All about the post-birth care in the Hospital of Madeira. What you should know if you are planning to give birth in Madeira.

post-birth care in Madeira

Note: This is the third article in the topic of giving birth in Madeira.

Pregnant in Madeira. What to expect when you are expecting on the paradise island

Giving Birth in Madeira

So here we are, I am after a planned C-section on my bed in the Hospital Nelio Mendonca. The anaesthesia is working, so nothing is hurting much.

Postnatal care rooms are for 3 people. They are simple: a wardrobe and a lunch table with a couple of chairs are in the room. But the windows face the ocean like in a hotel.

My husband brings in our baby – he was hanging out with her waiting for me to come from the intensive care. She is very small and sweet. Nurses call her fofinha or cutie in Portuguese. Probably they say it about every child but as a new mom, I am happy to have a social proof that we’ve done a good job.

Cute little newborn baby
Fofinha (Portuguese) or cutie

A nurse tells me apologetically that they already gave the baby a bit of formula because she showed signs of hunger. In the postnatal care, they promote breastfeeding over formula, and also some mothers may be unhappy if the baby is given anything other than her milk.

But if you don’t have milk or intention to breastfeed, nurses are ok to supply you with formula any time with a neutral attitude – without any encouragement or reproach.

The nurse, though, reminds me that I should start trying to breastfeed right now – it helps milk production. I am lying on one side or another with the baby and it hurts so much with the fresh wound! It was my first serious surgery and I thought I would be lying down like timber without moving. But the baby needs care so here I am rolling from side to side aching with pain.

Thank god, the bed is comfortable – with handles to pull yourself, buttons to move it higher or lower and up or down. And a button to call for a nurse. They check in on you once in a while, give you meds and change diapers of the newborns.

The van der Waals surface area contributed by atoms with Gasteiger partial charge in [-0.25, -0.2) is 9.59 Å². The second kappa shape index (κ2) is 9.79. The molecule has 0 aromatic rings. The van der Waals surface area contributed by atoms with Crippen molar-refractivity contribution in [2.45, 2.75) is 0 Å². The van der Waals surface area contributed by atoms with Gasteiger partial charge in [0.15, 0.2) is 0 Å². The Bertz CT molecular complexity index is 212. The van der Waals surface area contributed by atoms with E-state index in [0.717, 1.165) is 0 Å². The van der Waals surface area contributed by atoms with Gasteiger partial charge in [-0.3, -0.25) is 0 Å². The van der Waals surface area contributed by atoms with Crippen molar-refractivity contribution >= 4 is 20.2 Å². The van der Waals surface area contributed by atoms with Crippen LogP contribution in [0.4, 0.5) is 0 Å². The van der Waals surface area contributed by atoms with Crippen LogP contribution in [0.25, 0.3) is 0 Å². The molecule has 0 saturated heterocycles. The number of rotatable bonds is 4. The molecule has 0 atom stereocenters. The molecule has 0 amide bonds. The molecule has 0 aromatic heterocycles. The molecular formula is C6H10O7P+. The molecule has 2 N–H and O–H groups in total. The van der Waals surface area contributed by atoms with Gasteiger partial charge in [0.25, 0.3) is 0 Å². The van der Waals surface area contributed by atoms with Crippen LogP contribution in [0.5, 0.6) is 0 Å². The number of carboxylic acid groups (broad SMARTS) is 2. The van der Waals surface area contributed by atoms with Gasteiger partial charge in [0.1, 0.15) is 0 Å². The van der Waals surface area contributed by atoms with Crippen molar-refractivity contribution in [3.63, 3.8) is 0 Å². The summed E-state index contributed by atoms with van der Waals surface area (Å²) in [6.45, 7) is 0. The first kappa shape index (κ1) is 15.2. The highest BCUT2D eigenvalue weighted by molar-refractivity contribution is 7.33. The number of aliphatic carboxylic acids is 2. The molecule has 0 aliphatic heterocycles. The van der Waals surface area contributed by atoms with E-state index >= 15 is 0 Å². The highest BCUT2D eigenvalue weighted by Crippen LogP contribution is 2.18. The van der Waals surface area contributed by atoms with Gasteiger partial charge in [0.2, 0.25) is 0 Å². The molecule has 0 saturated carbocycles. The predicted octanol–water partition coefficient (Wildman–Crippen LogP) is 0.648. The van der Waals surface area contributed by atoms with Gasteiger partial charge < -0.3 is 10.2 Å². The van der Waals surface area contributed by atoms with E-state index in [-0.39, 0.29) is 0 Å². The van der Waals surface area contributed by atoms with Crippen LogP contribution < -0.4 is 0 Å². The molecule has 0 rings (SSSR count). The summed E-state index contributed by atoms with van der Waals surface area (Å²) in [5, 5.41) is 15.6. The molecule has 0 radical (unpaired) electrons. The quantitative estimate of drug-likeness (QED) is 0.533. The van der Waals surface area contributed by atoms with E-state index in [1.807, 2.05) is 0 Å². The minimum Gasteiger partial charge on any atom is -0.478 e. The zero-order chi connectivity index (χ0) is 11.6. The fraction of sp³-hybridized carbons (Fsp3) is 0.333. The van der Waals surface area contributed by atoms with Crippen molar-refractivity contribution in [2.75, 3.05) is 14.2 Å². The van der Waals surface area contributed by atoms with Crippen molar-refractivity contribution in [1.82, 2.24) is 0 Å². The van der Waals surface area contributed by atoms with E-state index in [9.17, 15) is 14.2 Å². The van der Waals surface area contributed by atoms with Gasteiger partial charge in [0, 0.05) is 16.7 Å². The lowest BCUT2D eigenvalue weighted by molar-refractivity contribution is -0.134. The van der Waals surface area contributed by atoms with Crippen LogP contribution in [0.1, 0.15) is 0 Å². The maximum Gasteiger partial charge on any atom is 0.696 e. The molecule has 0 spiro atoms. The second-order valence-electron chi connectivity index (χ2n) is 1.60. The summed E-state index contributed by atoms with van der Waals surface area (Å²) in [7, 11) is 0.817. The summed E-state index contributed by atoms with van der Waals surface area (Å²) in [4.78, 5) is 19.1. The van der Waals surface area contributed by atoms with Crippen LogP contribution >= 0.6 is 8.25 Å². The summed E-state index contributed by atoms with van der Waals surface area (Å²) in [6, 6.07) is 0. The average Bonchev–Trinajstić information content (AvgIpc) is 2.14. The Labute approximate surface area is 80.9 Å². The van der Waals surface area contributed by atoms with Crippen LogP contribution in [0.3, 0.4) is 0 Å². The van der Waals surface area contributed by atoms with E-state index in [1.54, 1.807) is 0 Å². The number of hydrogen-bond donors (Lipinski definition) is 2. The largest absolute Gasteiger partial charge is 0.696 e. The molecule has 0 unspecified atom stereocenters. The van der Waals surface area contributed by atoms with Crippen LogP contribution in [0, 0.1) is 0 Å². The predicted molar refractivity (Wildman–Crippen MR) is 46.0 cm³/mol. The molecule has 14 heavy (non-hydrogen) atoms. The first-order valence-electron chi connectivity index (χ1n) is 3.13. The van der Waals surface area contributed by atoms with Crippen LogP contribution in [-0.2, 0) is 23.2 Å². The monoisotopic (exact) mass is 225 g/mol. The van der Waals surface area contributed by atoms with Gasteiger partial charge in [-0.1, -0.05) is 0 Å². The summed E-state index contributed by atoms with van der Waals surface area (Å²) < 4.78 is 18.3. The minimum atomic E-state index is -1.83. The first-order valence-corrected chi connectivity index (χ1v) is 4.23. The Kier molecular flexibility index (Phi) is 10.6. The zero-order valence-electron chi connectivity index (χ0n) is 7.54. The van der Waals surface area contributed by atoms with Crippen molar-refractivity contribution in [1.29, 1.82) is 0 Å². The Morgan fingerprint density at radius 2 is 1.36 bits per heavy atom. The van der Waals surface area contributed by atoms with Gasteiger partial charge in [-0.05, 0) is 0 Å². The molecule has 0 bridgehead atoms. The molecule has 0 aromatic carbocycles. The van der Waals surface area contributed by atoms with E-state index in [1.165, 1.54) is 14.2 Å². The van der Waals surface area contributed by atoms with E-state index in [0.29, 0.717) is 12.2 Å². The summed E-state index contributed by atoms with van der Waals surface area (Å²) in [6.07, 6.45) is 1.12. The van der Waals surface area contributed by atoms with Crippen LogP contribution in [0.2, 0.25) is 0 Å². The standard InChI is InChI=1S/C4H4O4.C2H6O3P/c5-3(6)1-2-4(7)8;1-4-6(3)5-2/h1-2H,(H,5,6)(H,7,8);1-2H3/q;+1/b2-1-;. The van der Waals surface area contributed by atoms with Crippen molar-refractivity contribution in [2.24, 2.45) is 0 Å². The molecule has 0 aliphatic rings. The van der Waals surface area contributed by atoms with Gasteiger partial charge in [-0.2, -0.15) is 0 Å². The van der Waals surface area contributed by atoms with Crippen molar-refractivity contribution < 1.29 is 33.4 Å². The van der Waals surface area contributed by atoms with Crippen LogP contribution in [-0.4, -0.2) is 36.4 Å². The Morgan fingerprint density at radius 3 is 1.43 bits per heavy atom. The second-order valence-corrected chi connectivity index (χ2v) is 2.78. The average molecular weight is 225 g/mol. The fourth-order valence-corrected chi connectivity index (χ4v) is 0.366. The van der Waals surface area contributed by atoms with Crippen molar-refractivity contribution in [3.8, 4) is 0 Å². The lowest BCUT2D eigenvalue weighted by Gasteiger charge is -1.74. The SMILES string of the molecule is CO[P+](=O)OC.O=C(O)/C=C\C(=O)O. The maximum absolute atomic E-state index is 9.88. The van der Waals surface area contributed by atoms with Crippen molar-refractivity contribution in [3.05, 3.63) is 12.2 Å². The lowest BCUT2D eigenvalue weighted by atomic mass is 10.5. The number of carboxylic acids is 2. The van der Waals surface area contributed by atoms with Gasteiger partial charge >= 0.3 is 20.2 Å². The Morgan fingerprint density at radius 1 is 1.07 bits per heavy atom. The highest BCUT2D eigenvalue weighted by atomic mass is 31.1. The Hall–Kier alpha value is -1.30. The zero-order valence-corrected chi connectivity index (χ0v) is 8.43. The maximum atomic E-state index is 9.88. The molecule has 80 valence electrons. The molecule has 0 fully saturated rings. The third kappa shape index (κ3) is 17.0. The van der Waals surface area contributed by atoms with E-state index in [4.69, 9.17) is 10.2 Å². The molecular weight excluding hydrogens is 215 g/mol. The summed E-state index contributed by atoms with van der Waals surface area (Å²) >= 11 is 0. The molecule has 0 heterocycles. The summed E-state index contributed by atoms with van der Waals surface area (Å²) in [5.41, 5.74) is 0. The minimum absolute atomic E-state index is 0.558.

post birth care in Madeira
Bed with remote control in the Hospital

Like in a textbook – 12 hours after the surgery, at 5 am sharp, a nurse comes with a wheelchair. Time to shower. It is pitch dark outside and everyone is asleep. But rules are rules. Standing up after a C-section is recommended right after 12 hours so that you move the wound and connective tissue grows correctly.

Leaving the bed into the wheelchair is painful, the same as walking to the bathroom during the next days. But although I am the only one after the C-section in the room, there is another woman who is hurting almost as bad as I am – after natural birthing. I did manage to wash but the nurse helps me to dry myself.

And a surprise – I can only wash the front part of my body because there is still the epidural catheter in my spine which I didn’t notice.

Surprising coordination at the hospital: while I was away in the shower someone changed my bed linen – so I came back to a fresh bed. Later with other roommates, the pattern repeated: the shower time was used for cleaning and changing beds – to cause minimal discomfort to the patients.

All this time the baby is peacefully sleeping in a transparent bassinet, like a cute supermarket cart, near my bed.

Baby's and mother's hands
Post-birth care in Hospital of Madeira

Two more women are in the room together with me, and today’s newborn is crying the whole night. I don’t blame the mom: you can’t be a perfect parent from day one. And Ivana, my 1-day old daughter, seems to not hear the screams – she keeps on sleeping.

The other woman is breastfeeding the whole night, having so much milk it is dripping through her pyjama. Something that I will know very soon but at that moment I don’t have milk yet so I am envious.

We sleep with Ivana bed to bed, she is in a hospital bassinet like a supermarket cart. All comfy and transparent. I am sleeping with one eye open but I am not feeling bad.

But the fatigue is there, so the worst moment so far in my 2 days motherhood experience happens. I put Ivana to breastfeed near me and… I fall asleep. I wake up and don’t see her. Terrified, I am turning around and find her peacefully sleeping in her bassinet, and the nurse is closing the door in our room. She should have taken my daughter from my bed – for safety reasons, and this happening within minutes. But I am so frightened I promise myself never do it again – putting her next to me when I am tired.